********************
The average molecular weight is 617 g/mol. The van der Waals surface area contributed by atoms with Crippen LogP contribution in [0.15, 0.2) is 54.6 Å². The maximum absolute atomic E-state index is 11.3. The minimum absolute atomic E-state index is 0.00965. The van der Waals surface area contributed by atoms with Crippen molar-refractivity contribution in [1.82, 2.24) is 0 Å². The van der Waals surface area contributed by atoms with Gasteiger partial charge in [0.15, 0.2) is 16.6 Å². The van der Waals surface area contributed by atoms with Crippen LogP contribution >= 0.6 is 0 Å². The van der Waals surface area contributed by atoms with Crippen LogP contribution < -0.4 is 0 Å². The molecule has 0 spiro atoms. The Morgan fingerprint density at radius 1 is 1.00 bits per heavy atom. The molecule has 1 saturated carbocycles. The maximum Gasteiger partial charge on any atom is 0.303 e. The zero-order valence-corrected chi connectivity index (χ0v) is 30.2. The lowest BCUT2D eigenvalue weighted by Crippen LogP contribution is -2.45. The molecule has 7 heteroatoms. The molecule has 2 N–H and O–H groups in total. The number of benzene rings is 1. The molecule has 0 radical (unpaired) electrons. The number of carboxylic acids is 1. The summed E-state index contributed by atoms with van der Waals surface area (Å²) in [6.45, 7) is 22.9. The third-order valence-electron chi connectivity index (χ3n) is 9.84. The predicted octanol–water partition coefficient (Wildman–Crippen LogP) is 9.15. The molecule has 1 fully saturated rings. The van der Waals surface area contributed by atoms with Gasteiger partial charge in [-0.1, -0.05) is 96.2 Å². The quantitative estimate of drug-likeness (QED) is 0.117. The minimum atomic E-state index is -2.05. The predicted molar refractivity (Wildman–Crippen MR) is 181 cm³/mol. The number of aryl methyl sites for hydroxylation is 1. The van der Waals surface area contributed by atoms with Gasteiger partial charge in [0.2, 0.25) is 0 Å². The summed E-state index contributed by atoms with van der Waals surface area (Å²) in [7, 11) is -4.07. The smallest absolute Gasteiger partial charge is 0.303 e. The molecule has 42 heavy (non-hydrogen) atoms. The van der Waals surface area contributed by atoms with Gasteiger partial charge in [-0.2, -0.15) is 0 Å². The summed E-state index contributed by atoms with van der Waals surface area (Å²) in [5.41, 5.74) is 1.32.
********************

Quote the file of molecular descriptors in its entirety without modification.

The average molecular weight is 617 g/mol. The van der Waals surface area contributed by atoms with Crippen LogP contribution in [0.15, 0.2) is 54.6 Å². The maximum absolute atomic E-state index is 11.3. The minimum absolute atomic E-state index is 0.00965. The van der Waals surface area contributed by atoms with Crippen molar-refractivity contribution in [1.82, 2.24) is 0 Å². The van der Waals surface area contributed by atoms with Gasteiger partial charge in [0.15, 0.2) is 16.6 Å². The van der Waals surface area contributed by atoms with Crippen LogP contribution >= 0.6 is 0 Å². The van der Waals surface area contributed by atoms with Crippen LogP contribution < -0.4 is 0 Å². The molecule has 0 spiro atoms. The Morgan fingerprint density at radius 1 is 1.00 bits per heavy atom. The molecule has 1 saturated carbocycles. The maximum Gasteiger partial charge on any atom is 0.303 e. The zero-order valence-corrected chi connectivity index (χ0v) is 30.2. The lowest BCUT2D eigenvalue weighted by Crippen LogP contribution is -2.45. The molecule has 7 heteroatoms. The molecule has 2 N–H and O–H groups in total. The number of benzene rings is 1. The molecule has 0 radical (unpaired) electrons. The number of carboxylic acids is 1. The summed E-state index contributed by atoms with van der Waals surface area (Å²) in [6.45, 7) is 22.9. The third-order valence-electron chi connectivity index (χ3n) is 9.84. The predicted octanol–water partition coefficient (Wildman–Crippen LogP) is 9.15. The molecule has 1 fully saturated rings. The van der Waals surface area contributed by atoms with Gasteiger partial charge in [-0.1, -0.05) is 96.2 Å². The quantitative estimate of drug-likeness (QED) is 0.117. The minimum atomic E-state index is -2.05. The predicted molar refractivity (Wildman–Crippen MR) is 181 cm³/mol. The number of aryl methyl sites for hydroxylation is 1. The van der Waals surface area contributed by atoms with Gasteiger partial charge in [0.2, 0.25) is 0 Å². The summed E-state index contributed by atoms with van der Waals surface area (Å²) in [7, 11) is -4.07. The smallest absolute Gasteiger partial charge is 0.303 e. The molecule has 42 heavy (non-hydrogen) atoms. The van der Waals surface area contributed by atoms with Gasteiger partial charge in [-0.2, -0.15) is 0 Å². The summed E-state index contributed by atoms with van der Waals surface area (Å²) in [5.41, 5.74) is 1.32.